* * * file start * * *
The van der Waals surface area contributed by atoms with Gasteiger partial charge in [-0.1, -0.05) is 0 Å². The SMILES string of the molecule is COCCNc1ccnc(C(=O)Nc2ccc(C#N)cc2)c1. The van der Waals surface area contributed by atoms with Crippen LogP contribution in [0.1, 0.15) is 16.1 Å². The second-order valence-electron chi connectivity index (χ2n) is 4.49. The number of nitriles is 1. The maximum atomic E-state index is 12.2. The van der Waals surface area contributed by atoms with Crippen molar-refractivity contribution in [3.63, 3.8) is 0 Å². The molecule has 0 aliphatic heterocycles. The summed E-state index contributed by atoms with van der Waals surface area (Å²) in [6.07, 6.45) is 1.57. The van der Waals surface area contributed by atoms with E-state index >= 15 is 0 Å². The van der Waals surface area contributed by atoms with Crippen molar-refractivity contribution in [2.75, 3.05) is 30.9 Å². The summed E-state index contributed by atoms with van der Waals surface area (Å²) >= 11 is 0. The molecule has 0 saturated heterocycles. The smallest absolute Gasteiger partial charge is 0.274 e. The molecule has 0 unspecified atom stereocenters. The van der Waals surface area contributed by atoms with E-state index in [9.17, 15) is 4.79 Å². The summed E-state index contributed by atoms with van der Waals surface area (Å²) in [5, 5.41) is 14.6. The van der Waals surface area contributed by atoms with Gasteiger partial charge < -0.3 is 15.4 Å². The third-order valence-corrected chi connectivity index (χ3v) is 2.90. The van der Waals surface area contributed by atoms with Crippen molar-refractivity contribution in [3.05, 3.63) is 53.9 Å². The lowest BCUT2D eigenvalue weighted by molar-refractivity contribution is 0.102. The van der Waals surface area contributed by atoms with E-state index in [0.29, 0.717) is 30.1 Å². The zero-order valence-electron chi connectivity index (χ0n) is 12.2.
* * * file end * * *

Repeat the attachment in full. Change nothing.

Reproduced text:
The van der Waals surface area contributed by atoms with Gasteiger partial charge in [-0.1, -0.05) is 0 Å². The SMILES string of the molecule is COCCNc1ccnc(C(=O)Nc2ccc(C#N)cc2)c1. The van der Waals surface area contributed by atoms with Crippen LogP contribution in [0.1, 0.15) is 16.1 Å². The second-order valence-electron chi connectivity index (χ2n) is 4.49. The number of nitriles is 1. The maximum atomic E-state index is 12.2. The van der Waals surface area contributed by atoms with Crippen molar-refractivity contribution in [3.63, 3.8) is 0 Å². The molecule has 0 aliphatic heterocycles. The summed E-state index contributed by atoms with van der Waals surface area (Å²) in [6.07, 6.45) is 1.57. The van der Waals surface area contributed by atoms with E-state index >= 15 is 0 Å². The van der Waals surface area contributed by atoms with Crippen molar-refractivity contribution in [2.75, 3.05) is 30.9 Å². The summed E-state index contributed by atoms with van der Waals surface area (Å²) >= 11 is 0. The molecule has 0 saturated heterocycles. The smallest absolute Gasteiger partial charge is 0.274 e. The molecule has 0 unspecified atom stereocenters. The van der Waals surface area contributed by atoms with E-state index in [9.17, 15) is 4.79 Å². The summed E-state index contributed by atoms with van der Waals surface area (Å²) in [5, 5.41) is 14.6. The van der Waals surface area contributed by atoms with Gasteiger partial charge < -0.3 is 15.4 Å². The third-order valence-corrected chi connectivity index (χ3v) is 2.90. The van der Waals surface area contributed by atoms with Crippen molar-refractivity contribution in [3.05, 3.63) is 53.9 Å². The lowest BCUT2D eigenvalue weighted by molar-refractivity contribution is 0.102. The van der Waals surface area contributed by atoms with E-state index in [0.29, 0.717) is 30.1 Å². The zero-order valence-electron chi connectivity index (χ0n) is 12.2.